The second theory ("Darwin") says that both son's and father's income are determined by some shared genotype, plus their own luck. (Sons are not clones of their fathers, given sexual reproduction, but I don't want to get into the complications of assortative mating, and what I said about regression toward the mean working the same in both directions, for just one generation, still holds true.) If the father wins the lottery, or gets a good job just by being in the right place at the right time, that has no effect on the son's income.
Or maybe it's a bit of both theories. But how much of each?
Why does it matter? Actually, I'm not sure it does matter. If "Darwin" were 100% true, that still leaves open the question whether the shared genotype is "ability to produce useful goods" or "ability to rip off others". If "Lamarck" were 100% true, that still leaves open the question whether fathers use their income to invest in their son's "ability to produce useful goods" or "ability to rip off others".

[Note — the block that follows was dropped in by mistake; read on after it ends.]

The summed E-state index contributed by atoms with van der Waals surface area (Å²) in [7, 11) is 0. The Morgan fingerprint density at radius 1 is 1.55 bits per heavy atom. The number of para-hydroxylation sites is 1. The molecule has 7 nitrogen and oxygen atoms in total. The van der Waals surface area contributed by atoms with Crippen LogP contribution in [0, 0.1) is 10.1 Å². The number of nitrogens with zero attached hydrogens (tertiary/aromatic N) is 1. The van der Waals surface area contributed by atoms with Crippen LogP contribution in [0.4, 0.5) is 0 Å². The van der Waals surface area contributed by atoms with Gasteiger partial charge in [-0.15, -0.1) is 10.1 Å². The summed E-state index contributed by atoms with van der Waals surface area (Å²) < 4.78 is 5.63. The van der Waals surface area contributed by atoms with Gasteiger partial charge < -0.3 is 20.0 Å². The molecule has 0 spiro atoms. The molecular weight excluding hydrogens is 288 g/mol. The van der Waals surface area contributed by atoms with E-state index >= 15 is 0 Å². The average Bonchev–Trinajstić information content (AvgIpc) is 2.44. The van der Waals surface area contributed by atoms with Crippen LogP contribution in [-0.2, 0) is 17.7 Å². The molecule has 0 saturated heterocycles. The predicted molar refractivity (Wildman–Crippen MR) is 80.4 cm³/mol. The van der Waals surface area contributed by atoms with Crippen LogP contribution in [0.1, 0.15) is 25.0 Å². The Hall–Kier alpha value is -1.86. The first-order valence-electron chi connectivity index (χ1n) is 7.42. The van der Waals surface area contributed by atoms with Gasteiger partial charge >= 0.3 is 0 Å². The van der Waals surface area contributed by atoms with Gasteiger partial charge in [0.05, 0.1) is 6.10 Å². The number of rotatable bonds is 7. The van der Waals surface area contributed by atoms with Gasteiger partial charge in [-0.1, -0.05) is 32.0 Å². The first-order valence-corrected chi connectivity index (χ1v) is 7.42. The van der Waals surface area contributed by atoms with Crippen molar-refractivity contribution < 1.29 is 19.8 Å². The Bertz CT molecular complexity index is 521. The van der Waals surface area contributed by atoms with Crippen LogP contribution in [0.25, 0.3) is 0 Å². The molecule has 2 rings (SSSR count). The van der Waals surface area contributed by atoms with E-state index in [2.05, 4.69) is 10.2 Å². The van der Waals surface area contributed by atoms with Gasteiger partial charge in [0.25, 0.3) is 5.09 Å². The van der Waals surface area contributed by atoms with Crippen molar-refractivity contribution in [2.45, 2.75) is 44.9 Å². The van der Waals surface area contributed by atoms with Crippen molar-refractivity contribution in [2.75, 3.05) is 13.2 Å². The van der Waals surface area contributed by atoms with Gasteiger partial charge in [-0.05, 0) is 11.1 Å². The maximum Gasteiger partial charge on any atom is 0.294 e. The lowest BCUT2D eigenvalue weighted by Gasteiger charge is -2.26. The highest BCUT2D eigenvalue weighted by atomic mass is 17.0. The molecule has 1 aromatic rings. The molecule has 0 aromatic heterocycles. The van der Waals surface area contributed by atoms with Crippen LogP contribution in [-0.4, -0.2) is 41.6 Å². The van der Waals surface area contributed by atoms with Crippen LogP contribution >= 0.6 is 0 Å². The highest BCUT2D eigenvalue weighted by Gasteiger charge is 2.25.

But maybe it has some policy implications, of what policies would or would not change the variance of the population distribution, and how much. Banning lotteries, for example, would cause a bigger reduction in inequality if the Lamarck model were true than if the Darwin model were true.
I thank Miles Curtis for his comments via email on a draft. Miles tells me that researchers in this area normally interpret Y(i-1) as father's lifetime income, and if we interpret it as father's income in any particular year then estimates of the Lamarck model will also have an errors in variable bias, if it is father's lifetime income that causes son's income. That sounds right to me, but I am unsure how it would affect my proposal here. Miles is not responsible for my opinions and mistakes in this post.
I really wish I could get my head around the mothers question.